Can you describe your state of mind during a DJ set? What supports this ideal state of mind and what are distractions?

For me going to a gig and playing is like playing a sport. I get super excited before every gig and each gig, big or small, is equally important for me. I put in the same amount of homework before every gig. I keep my mind open and once I start playing I become part of the party. Whether it was a DJ competition or a festival or any party, I don’t remember being nervous before my set. But I eagerly wait to remove other DJs so that I can start playing. I remember the gigs in Australia where I had smartly changed the timing on the clock in DJ console so that I could get the other DJ to finish his set early, and I could play longer. Lol. My state of mind is very clear. I am very calm and composed when I am in the DJ console. I go to a gig to play music and not get wasted. Though there have been occasions when I lost the grip but never let it show in my DJ set. I believe in my music so strongly that even on a day when I am emotionally or mentally disturbed I still do justice to my music.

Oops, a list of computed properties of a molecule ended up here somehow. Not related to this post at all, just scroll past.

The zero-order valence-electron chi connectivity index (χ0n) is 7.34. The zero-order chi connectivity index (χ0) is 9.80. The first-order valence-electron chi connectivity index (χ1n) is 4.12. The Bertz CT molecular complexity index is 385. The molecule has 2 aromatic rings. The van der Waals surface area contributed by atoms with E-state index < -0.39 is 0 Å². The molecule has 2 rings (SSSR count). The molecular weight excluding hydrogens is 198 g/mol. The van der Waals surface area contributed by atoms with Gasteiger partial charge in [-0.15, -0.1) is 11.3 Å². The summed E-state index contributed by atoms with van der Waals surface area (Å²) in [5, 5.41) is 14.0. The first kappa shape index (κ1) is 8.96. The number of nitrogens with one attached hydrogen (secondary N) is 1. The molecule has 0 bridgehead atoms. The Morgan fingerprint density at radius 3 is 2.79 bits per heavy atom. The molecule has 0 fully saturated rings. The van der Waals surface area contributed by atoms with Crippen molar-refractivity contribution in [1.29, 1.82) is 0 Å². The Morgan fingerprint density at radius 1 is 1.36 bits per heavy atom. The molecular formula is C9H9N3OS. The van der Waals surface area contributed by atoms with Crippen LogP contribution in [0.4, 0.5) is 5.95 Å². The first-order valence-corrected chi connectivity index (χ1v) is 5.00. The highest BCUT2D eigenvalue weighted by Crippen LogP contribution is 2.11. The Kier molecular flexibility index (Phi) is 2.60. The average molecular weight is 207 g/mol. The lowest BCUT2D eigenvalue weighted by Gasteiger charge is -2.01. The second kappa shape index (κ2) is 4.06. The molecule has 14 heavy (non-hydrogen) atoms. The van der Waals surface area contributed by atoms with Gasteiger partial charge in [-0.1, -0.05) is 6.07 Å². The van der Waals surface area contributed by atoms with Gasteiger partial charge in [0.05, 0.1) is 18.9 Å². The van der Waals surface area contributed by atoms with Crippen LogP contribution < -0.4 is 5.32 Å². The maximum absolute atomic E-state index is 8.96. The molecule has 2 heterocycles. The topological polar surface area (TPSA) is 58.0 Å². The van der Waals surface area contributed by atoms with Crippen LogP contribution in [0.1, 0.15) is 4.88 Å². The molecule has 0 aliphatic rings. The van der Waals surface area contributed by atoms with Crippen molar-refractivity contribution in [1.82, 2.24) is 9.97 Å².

What is one track that never gets old for you no matter how many times you hear it?

Delirium Feat. Sara Mclachlan – Silence
R.E.M – Everbody Hurts

What have you learned since you started out as a DJ?

That playing and making music is a never-ending process. Patience is the key to success and never lose hope. One track or one gig can change your life.

Where do you think India stands in the global music scenario and what should we do better to encourage talent?